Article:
How long have you been in business and how did you come to be an agent?
I have been in the Art Directing/Art Licensing field for over 25 years. Initially I worked for a direct-mail greeting card company and expanded their stable of freelance artists so that resources of new art came from a variety of sources including art publishers and national greeting card companies. It was during this period of over ten years that I came across so many talented artists across the country, most of whom didn’t have a clue about marketing and promoting their art, that I decided to set off on my own and establish a licensing agency that would help new artists become established. The licensing industry was just taking off and more companies were becoming open to the idea of licensing art for their product lines. I consulted for a national art publisher for a few years, helping to build their licensing department and then eventually decided to give a 100% of my efforts to start Artworks! Licensing.
Do you have help/employees?
Most of the relationships that are established with customers come through my connections in the industry. One very important element in any successful business is the solid relationships that are formed with not only customers, but also artists. I have the pleasure of working with artists who are able to format their own designs avoiding the need for a staff designer.
Who are the manufacturers you work a lot with?
Our customers consist of a wide variety of manufacturers in both the home décor and gift markets such as Carson, burton&BURTON, Creative Converting, The Manual Woodworkers & Weavers, Conimar Corporation, C.R. Gibson, E.K. Success, Ravensburger Puzzles, KayDee Designs, etc.
How do you market artists? Who pays for this? (Anything different for new artists?)
We market artists through social media, websites, emailing, trade magazines, attending gift markets, and by exhibiting at licensing shows such as the New York SURTEX. We take full responsibility of covering all costs for the advertising regardless of the medium.
What do you look for in an artist?
It’s important that artists have a sense of who they are as an “artist” or “designer” and create a portfolio consistent with collections in various themes. We look for artists that have on-trend designs and who are familiar with some form of digital application such as Photoshop. In most licensing venues, manufacturers seek to license art that has been created in layered files so that the image can be applied to a variety of product types. We are always open to looking at an artist’s portfolio; however, we make it a point not to have significant overlap in our artists portfolios. It’s important that each artist feel they are unique, rather than competing, within the agency.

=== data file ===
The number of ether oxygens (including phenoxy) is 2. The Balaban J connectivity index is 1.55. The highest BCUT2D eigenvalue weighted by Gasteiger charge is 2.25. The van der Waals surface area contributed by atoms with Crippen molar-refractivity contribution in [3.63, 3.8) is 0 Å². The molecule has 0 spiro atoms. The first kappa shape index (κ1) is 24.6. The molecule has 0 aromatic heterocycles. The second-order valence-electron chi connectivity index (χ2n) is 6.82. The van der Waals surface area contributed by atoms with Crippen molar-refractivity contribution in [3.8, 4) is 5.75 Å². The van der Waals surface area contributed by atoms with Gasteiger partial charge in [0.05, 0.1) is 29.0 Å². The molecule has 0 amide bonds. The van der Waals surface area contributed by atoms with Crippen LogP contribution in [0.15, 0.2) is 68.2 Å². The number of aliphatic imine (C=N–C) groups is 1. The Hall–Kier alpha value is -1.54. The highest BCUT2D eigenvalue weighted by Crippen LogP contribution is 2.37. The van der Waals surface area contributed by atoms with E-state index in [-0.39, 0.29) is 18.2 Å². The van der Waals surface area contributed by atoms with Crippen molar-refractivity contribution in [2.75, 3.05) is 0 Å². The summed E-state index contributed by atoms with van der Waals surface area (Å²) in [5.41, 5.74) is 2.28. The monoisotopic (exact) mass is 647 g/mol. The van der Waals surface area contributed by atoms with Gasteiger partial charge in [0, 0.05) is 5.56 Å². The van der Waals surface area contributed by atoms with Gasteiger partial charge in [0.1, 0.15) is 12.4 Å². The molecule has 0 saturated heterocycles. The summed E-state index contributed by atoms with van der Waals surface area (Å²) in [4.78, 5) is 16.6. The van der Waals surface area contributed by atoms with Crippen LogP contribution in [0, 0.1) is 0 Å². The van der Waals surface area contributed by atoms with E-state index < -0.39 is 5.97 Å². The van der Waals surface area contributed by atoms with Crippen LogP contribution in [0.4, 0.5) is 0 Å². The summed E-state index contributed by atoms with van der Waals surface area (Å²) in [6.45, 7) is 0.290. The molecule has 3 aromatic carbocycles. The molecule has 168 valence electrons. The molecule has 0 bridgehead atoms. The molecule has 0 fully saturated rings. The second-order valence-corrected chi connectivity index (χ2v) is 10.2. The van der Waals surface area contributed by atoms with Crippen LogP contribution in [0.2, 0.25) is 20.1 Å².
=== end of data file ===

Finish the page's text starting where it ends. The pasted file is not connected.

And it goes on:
Do you feel an artist needs an online presence?
Yes, particularly now more than ever. With access to the Internet and Social Media, it is important for an artist to have a strong presence online which could be a website, blog, Twitter, Facebook, etc. All of these mediums help support the promotional and advertising efforts that the agent provides for the artist.
How much art do you expect and artist to create in a year?
We select artists who have an existing group of images in their portfolio asking that the they continue to submit their new work as they complete it. Rather than expect an artist to create a certain number of designs in a year, we encourage the artists to add designs that may create a more well-rounded portfolio to appeal to more customers. For example, if an artist is very prolific but focuses more on Spring and Garden designs, we would suggest that they add Fall and Holiday designs to their portfolio. This creates a broader balance for customers because many times if a customer likes a particular artist’s style or that style sells well for them, they will want to consider a variety of seasonal designs for their product lines rather than limiting to one.
Any advice or other information you would like to share?
One bit of advice I would give any artist attempting to get into the licensing industry, is “don’t be afraid to be you”. Researching the market for trends and styles is a great means of staying current; however, it’s important to stay true to your own unique style rather than try to emulate other artists. Manufacturers look for art/artists that offer a fresh approach to a classic or ongoing themes. Competition is tough in today’s licensing world. More and more artists are entering the business, yet manufacturers are limiting the amount of licensing and outsourcing of art they acquire on a yearly basis. So, do your research, stay on trend, and look for agencies that may benefit from your unique style rather than agencies that already represent several artists like you.
Phone: (561) 253-8100
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